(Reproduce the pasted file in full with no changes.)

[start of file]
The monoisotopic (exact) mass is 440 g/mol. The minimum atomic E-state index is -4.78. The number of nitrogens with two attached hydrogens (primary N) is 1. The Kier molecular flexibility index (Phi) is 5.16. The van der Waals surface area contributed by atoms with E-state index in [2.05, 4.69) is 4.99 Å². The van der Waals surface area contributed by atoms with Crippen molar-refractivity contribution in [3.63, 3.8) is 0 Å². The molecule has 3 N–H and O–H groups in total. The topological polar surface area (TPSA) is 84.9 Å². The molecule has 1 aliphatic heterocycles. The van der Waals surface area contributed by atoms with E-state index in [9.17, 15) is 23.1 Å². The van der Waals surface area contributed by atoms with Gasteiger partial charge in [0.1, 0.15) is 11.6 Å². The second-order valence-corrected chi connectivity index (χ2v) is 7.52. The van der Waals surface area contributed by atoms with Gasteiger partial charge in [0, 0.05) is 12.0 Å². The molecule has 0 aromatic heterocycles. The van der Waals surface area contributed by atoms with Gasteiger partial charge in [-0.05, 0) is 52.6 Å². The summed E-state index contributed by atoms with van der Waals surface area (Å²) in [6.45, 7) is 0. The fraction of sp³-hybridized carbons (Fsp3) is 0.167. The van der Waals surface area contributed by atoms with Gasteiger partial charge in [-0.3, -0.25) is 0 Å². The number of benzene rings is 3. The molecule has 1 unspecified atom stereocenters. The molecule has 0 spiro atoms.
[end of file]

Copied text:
The monoisotopic (exact) mass is 440 g/mol. The minimum atomic E-state index is -4.78. The number of nitrogens with two attached hydrogens (primary N) is 1. The Kier molecular flexibility index (Phi) is 5.16. The van der Waals surface area contributed by atoms with E-state index in [2.05, 4.69) is 4.99 Å². The van der Waals surface area contributed by atoms with Crippen molar-refractivity contribution in [3.63, 3.8) is 0 Å². The molecule has 3 N–H and O–H groups in total. The topological polar surface area (TPSA) is 84.9 Å². The molecule has 1 aliphatic heterocycles. The van der Waals surface area contributed by atoms with E-state index in [9.17, 15) is 23.1 Å². The van der Waals surface area contributed by atoms with Gasteiger partial charge in [0.1, 0.15) is 11.6 Å². The second-order valence-corrected chi connectivity index (χ2v) is 7.52. The van der Waals surface area contributed by atoms with Gasteiger partial charge in [0, 0.05) is 12.0 Å². The molecule has 0 aromatic heterocycles. The van der Waals surface area contributed by atoms with Gasteiger partial charge in [-0.05, 0) is 52.6 Å². The summed E-state index contributed by atoms with van der Waals surface area (Å²) in [6.45, 7) is 0. The fraction of sp³-hybridized carbons (Fsp3) is 0.167. The van der Waals surface area contributed by atoms with Gasteiger partial charge in [-0.3, -0.25) is 0 Å². The number of benzene rings is 3. The molecule has 1 unspecified atom stereocenters. The molecule has 0 spiro atoms.